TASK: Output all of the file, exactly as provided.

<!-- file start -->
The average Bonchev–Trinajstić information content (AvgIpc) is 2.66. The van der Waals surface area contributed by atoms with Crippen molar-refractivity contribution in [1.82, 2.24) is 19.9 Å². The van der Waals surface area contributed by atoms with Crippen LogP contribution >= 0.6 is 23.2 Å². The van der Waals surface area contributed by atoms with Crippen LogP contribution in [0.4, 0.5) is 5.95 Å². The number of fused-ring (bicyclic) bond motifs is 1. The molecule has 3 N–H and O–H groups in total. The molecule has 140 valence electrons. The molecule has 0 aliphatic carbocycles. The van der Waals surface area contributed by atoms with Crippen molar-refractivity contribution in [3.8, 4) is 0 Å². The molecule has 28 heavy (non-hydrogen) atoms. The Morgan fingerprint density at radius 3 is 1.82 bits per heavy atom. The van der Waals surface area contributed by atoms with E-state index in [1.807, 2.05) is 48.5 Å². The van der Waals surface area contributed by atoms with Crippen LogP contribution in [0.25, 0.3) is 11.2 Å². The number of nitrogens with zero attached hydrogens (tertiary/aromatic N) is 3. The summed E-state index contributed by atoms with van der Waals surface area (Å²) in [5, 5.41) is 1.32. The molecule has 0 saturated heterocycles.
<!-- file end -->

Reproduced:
The average Bonchev–Trinajstić information content (AvgIpc) is 2.66. The van der Waals surface area contributed by atoms with Crippen molar-refractivity contribution in [1.82, 2.24) is 19.9 Å². The van der Waals surface area contributed by atoms with Crippen LogP contribution >= 0.6 is 23.2 Å². The van der Waals surface area contributed by atoms with Crippen LogP contribution in [0.4, 0.5) is 5.95 Å². The number of fused-ring (bicyclic) bond motifs is 1. The molecule has 3 N–H and O–H groups in total. The molecule has 140 valence electrons. The molecule has 0 aliphatic carbocycles. The van der Waals surface area contributed by atoms with Crippen molar-refractivity contribution in [3.8, 4) is 0 Å². The molecule has 28 heavy (non-hydrogen) atoms. The Morgan fingerprint density at radius 3 is 1.82 bits per heavy atom. The van der Waals surface area contributed by atoms with E-state index in [1.807, 2.05) is 48.5 Å². The van der Waals surface area contributed by atoms with Crippen LogP contribution in [0.25, 0.3) is 11.2 Å². The number of nitrogens with zero attached hydrogens (tertiary/aromatic N) is 3. The summed E-state index contributed by atoms with van der Waals surface area (Å²) in [5, 5.41) is 1.32. The molecule has 0 saturated heterocycles.